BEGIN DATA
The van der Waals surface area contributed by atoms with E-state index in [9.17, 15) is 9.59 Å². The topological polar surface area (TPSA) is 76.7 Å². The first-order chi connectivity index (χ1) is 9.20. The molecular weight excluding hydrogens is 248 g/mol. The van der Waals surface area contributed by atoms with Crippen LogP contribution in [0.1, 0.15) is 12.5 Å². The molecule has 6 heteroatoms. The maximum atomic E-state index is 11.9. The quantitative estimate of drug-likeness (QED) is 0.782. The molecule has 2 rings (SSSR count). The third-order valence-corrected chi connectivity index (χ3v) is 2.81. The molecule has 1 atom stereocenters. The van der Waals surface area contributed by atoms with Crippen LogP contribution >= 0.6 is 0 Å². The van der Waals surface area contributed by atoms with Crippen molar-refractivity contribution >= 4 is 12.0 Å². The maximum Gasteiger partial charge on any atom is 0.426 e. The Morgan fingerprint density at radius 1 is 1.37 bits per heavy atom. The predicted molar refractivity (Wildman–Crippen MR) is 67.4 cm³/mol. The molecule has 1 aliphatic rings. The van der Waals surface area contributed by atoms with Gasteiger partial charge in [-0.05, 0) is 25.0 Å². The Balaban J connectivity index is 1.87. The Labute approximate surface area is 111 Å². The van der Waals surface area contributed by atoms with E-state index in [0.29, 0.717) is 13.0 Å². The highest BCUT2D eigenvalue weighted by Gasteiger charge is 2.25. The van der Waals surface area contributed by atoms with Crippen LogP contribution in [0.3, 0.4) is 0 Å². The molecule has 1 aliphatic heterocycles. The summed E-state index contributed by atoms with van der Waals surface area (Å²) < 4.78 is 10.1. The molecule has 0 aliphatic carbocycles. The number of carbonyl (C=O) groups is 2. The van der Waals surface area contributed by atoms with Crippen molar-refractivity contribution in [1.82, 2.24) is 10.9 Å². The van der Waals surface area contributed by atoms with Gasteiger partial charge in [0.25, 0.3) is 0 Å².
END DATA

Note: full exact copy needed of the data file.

The van der Waals surface area contributed by atoms with E-state index in [9.17, 15) is 9.59 Å². The topological polar surface area (TPSA) is 76.7 Å². The first-order chi connectivity index (χ1) is 9.20. The molecular weight excluding hydrogens is 248 g/mol. The van der Waals surface area contributed by atoms with Crippen LogP contribution in [0.1, 0.15) is 12.5 Å². The molecule has 6 heteroatoms. The maximum atomic E-state index is 11.9. The quantitative estimate of drug-likeness (QED) is 0.782. The molecule has 2 rings (SSSR count). The third-order valence-corrected chi connectivity index (χ3v) is 2.81. The molecule has 1 atom stereocenters. The van der Waals surface area contributed by atoms with Crippen LogP contribution >= 0.6 is 0 Å². The van der Waals surface area contributed by atoms with Crippen molar-refractivity contribution >= 4 is 12.0 Å². The maximum Gasteiger partial charge on any atom is 0.426 e. The Morgan fingerprint density at radius 1 is 1.37 bits per heavy atom. The predicted molar refractivity (Wildman–Crippen MR) is 67.4 cm³/mol. The molecule has 1 aliphatic rings. The van der Waals surface area contributed by atoms with Gasteiger partial charge in [-0.05, 0) is 25.0 Å². The Balaban J connectivity index is 1.87. The Labute approximate surface area is 111 Å². The van der Waals surface area contributed by atoms with E-state index in [0.29, 0.717) is 13.0 Å². The highest BCUT2D eigenvalue weighted by Gasteiger charge is 2.25. The van der Waals surface area contributed by atoms with Crippen LogP contribution in [0.3, 0.4) is 0 Å². The molecule has 1 aliphatic heterocycles. The summed E-state index contributed by atoms with van der Waals surface area (Å²) < 4.78 is 10.1. The molecule has 0 aliphatic carbocycles. The number of carbonyl (C=O) groups is 2. The van der Waals surface area contributed by atoms with Crippen molar-refractivity contribution in [1.82, 2.24) is 10.9 Å². The van der Waals surface area contributed by atoms with Gasteiger partial charge in [0.25, 0.3) is 0 Å².